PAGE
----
A terror, there too found a glorious death.
These chieftains to my sad remembrance rise,
Relating but a few of many ills.
§ 331 ATOSSA: This is the height of ill, ah me! and shame
To Persia, grief, and lamentation loud. But tell me this, afresh renew thy tale: What was the number of the Grecian fleet,
That in fierce conflict their bold barks should dare
Rush to encounter with the Persian hosts.
§ 338 MESSENGER: Know then, in numbers the barbaric fleet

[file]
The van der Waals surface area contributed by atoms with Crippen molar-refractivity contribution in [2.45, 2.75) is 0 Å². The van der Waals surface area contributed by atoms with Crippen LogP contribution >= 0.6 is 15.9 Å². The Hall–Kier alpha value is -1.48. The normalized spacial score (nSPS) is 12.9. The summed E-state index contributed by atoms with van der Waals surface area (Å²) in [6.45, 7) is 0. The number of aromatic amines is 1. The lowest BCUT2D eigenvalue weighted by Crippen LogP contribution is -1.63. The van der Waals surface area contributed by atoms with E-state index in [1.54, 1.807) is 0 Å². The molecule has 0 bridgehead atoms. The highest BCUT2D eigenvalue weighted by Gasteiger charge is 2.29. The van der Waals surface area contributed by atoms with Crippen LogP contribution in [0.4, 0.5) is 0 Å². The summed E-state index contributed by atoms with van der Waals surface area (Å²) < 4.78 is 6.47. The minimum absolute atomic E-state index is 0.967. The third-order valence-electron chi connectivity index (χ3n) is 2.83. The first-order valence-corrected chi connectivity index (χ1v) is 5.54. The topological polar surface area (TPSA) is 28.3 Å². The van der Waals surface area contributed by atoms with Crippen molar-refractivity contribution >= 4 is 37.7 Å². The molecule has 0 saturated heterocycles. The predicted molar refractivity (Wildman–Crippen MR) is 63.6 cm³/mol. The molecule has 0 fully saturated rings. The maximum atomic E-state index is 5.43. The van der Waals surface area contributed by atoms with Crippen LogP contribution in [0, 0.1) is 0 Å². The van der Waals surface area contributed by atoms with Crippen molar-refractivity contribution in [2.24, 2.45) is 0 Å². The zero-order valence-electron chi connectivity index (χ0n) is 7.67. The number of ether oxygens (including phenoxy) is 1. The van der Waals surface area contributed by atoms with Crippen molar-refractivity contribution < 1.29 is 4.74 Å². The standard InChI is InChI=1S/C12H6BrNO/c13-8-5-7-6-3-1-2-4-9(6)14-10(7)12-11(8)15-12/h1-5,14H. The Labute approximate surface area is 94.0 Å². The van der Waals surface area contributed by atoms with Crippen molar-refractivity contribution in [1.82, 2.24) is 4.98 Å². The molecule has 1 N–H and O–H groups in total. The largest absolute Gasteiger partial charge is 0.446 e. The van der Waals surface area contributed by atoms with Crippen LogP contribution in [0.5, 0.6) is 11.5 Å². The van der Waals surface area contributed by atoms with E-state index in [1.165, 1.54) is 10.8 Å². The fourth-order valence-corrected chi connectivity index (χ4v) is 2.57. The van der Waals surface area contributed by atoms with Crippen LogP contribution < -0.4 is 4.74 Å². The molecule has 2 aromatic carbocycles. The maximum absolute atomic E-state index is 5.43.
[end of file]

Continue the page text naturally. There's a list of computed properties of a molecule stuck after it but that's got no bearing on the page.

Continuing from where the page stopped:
Was far superior: in ten squadrons, each
Of thirty ships,
Greece plough'd the deep; of these
One held a distant station. Xerxes led A thousand ships; their number well I know;
Two hundred more, and seven, that swept the seas
With speediest sail: this was their full amount. And in the engagement seem'd we not secure
Of victory? But unequal fortune sunk
Our scale in fight, discomfiting our host.
ATOSSA: The gods preserve the city of Minerva.
MESSENGER: The walls of Athens are impregnable,
Their firmest bulwarks her heroic sons.
§ 350 ATOSSA: Which navy first advanced to the attack?
Who led to the onset, tell me; the bold Greeks,
Or, glorying in his numerous fleet, my son?